We'll soon put Scrooge and his spirits back in their Christmas closet, but we're not quite done with ghost stories just yet. The redemptive Random Harvest kicks off with a New Year's Eve opening.
StageQ's play is not based on the James Hilton novel - or the 1941 film based on the novel, which starred the late Greer Garson. But it does conjure up Garson and two other celluloid specters, who appear before a struggling gay writer on the verge of fame.
In the show, Aaron, played by Erik Weinke, has been nominated for a New York Drama Desk award. He fears actually winning and having his life change as a result.
"There's this little subtext about self-sabotage; how people can really do a number on themselves, meaning well, to preserve their lives," says director Greg Harris, who previously wrote Fire Exit for Broom Street Theater, directed 4.48 Psychosis for Mercury Players, restaged Walmartopia at Overture, and directed Falsettos and Looking for Normal at StageQ. In 2011 he directs the Portland, Ore., world premiere of Francesca Sanders' To Wait in Heavy Harness.
Of the themes in Random Harvest, he says, "You have something good happening, you think - and something better comes along. 'Oh, I better stay away from it.' It can feel so right and justified and self-preserving." But is it ultimately correct?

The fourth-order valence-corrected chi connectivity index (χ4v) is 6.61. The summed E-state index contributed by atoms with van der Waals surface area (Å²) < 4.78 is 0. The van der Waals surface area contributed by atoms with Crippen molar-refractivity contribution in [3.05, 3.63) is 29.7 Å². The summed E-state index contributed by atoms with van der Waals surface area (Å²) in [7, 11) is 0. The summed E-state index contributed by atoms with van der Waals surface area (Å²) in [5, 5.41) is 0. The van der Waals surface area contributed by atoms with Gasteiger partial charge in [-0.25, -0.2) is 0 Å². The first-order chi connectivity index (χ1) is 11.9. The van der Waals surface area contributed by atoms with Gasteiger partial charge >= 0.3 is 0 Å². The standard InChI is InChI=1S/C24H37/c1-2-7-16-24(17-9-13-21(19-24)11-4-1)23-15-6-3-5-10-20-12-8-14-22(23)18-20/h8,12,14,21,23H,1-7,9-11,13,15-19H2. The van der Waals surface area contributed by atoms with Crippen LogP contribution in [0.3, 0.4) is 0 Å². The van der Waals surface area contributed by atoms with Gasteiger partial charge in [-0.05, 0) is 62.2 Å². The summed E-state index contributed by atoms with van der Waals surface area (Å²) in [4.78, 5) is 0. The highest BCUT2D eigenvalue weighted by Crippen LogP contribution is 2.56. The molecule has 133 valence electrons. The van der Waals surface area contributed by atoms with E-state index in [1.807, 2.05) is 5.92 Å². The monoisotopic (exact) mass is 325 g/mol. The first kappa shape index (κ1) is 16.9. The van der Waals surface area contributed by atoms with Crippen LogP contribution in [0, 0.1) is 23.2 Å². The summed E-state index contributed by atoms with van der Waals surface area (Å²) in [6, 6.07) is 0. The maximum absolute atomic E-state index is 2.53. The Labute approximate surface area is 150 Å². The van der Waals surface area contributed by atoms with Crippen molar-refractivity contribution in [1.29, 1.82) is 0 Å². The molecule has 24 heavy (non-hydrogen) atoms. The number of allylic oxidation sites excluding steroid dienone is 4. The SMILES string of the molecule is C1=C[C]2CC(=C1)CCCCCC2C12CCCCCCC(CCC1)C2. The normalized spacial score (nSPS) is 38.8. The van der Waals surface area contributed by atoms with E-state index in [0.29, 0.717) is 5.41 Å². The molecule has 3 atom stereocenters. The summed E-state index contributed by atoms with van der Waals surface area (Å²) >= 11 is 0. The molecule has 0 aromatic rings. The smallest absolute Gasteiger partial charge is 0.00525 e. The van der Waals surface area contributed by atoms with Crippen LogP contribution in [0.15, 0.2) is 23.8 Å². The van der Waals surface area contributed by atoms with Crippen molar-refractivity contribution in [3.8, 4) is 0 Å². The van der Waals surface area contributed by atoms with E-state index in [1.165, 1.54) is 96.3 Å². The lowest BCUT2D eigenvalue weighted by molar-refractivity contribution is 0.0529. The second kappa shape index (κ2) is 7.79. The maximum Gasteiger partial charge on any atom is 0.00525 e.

Richard Willett's script has only had one other production, as a farce off-off-Broadway. Harris and his company treat it more as a comedy-drama. The cast includes Edric Johnson, Sarah Hoover, Liz Angle, Dale Decker and Kathy Lynn Sliter as Garson. Harris credits them for finding unsuspected depths.
"I don't think I've ever worked with a cast that's so hungry and so free to have their own approach to the script," he says. "Since it's only been done once before, the cast really felt like they could put their own stamp on it. And boy, have they ever. I think everyone has taken the time to find the truth of a scene, rather than just play it and put it over."
While StageQ describes itself as "the local queer theater company," Harris finds it refreshing that it's not a soapbox script, and that the main characters are only incidentally gay. Instead, he says, "It's about life."